Little Drop-Off Seen in Memorial Day Travel
A new terrorism security warning and fear of SARS will barely dampen the traveling spirits of millions of Southern Californians planning getaways this long Memorial Day weekend, transportation analysts said Thursday.
Officials at the Auto Club of Southern California have predicted only a slight drop in the number of Southern Californians flying or driving this weekend, and said it might even be negligible. As on past holidays, more than 80% of people traveling -- including 2.4 million Southern Californians -- will drive instead of fly.
“Generally speaking, on a three-day weekend like this, the big exodus starts even tonight,” said Marie Montgomery, an Auto Club spokeswoman. “If you wait until tomorrow afternoon, you’re going to hit a lot of traffic.”
The national AAA said that the nation’s orange alert level isn’t likely to dissuade people from traveling, since many made their Memorial Day plans in March, when security was elevated during the invasion of Iraq. It predicted that 29.4 million people would be on the roads nationwide, a slight increase from 29.3 million last year.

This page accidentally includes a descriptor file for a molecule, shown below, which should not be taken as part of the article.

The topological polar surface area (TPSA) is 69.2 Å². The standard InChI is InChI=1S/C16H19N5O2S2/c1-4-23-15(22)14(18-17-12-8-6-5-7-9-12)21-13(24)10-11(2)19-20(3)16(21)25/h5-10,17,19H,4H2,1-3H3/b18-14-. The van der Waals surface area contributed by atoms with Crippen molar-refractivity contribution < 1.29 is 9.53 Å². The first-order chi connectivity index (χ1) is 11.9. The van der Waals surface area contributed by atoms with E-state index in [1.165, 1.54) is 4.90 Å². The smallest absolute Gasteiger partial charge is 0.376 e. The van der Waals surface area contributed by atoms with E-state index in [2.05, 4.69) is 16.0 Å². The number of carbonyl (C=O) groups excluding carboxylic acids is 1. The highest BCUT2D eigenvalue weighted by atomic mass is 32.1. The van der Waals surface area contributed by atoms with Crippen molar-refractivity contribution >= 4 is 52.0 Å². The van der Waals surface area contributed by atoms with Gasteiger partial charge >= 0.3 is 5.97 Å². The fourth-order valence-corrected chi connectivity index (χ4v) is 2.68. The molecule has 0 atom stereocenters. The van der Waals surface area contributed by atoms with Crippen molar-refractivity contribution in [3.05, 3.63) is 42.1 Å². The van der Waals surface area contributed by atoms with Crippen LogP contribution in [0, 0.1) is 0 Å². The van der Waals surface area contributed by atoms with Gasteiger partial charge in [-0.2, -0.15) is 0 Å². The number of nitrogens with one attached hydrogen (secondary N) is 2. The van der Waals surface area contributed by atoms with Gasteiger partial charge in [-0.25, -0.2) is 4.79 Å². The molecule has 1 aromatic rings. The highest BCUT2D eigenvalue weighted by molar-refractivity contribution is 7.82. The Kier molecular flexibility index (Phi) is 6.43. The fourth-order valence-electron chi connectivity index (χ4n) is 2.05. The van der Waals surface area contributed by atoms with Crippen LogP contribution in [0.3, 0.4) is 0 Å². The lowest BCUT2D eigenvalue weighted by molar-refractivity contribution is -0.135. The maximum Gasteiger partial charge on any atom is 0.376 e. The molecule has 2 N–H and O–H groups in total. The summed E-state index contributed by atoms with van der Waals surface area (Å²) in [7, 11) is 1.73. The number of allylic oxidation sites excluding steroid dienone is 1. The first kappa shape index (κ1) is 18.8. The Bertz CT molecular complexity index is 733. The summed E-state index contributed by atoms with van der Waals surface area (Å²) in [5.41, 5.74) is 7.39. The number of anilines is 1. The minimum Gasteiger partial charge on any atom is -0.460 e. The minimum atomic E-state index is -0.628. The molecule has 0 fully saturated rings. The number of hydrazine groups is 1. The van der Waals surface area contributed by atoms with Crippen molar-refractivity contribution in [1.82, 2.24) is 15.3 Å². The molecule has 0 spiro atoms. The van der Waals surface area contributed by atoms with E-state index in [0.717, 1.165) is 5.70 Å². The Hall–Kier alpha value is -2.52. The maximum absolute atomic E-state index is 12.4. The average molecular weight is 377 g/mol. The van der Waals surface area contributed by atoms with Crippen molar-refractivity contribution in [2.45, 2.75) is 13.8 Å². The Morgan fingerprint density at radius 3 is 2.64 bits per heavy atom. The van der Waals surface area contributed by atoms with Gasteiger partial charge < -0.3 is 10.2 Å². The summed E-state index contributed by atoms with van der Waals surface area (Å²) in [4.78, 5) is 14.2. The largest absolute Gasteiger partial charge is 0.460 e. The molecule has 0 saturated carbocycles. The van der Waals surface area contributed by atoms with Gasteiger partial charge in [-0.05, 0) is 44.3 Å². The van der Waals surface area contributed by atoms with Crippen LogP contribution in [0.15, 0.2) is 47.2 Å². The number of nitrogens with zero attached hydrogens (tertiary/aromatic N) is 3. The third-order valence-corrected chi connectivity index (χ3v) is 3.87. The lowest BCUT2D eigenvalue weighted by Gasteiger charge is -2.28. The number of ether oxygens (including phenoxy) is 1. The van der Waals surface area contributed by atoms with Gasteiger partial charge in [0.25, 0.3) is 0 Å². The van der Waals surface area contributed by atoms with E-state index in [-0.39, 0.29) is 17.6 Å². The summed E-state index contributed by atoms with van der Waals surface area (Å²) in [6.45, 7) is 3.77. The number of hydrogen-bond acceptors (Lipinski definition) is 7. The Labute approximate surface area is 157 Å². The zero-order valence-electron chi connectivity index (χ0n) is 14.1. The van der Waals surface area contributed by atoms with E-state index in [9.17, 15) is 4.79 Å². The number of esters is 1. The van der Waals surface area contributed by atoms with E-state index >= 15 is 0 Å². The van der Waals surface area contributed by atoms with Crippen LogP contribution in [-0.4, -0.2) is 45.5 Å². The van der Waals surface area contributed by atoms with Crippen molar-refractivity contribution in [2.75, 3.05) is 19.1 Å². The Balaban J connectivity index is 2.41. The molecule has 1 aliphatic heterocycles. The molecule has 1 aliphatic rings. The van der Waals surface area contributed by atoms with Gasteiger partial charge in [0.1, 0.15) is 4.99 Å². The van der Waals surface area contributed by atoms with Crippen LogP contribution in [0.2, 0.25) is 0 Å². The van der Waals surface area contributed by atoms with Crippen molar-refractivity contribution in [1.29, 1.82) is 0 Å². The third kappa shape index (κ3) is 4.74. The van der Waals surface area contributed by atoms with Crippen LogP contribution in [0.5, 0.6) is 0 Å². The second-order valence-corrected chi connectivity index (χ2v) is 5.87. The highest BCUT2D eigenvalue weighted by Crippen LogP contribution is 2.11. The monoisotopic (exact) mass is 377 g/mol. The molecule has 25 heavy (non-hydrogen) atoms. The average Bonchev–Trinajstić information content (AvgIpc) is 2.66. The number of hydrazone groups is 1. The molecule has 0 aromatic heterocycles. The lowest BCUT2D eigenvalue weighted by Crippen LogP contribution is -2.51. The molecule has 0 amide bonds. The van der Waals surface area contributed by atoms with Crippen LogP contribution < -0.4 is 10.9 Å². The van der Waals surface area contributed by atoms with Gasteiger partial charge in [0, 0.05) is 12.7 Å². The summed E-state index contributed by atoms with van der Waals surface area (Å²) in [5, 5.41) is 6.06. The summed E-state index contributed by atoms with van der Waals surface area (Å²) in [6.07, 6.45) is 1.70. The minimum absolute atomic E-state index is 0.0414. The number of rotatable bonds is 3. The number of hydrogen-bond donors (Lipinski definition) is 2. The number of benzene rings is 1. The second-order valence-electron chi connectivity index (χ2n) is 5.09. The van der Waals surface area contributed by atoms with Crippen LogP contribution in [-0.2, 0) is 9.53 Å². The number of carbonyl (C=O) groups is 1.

Los Angeles International Airport, however, issued a statement Thursday predicting that the volume of holiday traffic might be slightly affected by lingering concerns over travel to and from Asian countries affected by severe acute respiratory syndrome. It also could be affected by the 7% decrease in flight schedules since last summer, a result of the industry’s financial trouble.
Still, huge holiday crowds are predicted.
At Ontario International Airport, passenger volume is expected to be double the normal average of 19,000 per day, beginning today, said spokeswoman Maria Fermin.
“It will be crowded, but it usually flows pretty smooth here,” she said.
Those who choose to drive this weekend can expect, not only crowds, but a heightened law enforcement presence.
In response to the anticipated traffic, the California Highway Patrol has deemed the long weekend a “maximum enforcement period” and will devote 80% of its officers to the roads. They will look for drunk and aggressive drivers, as well as speeders.
This year, as part of a new aggressive statewide initiative, they also will focus on drivers without seat belts.
“We’re trying to get everyone to buckle up this weekend,” said CHP spokeswoman Katrina Lundgren.
Times staff writer Monte Morin contributed to this report.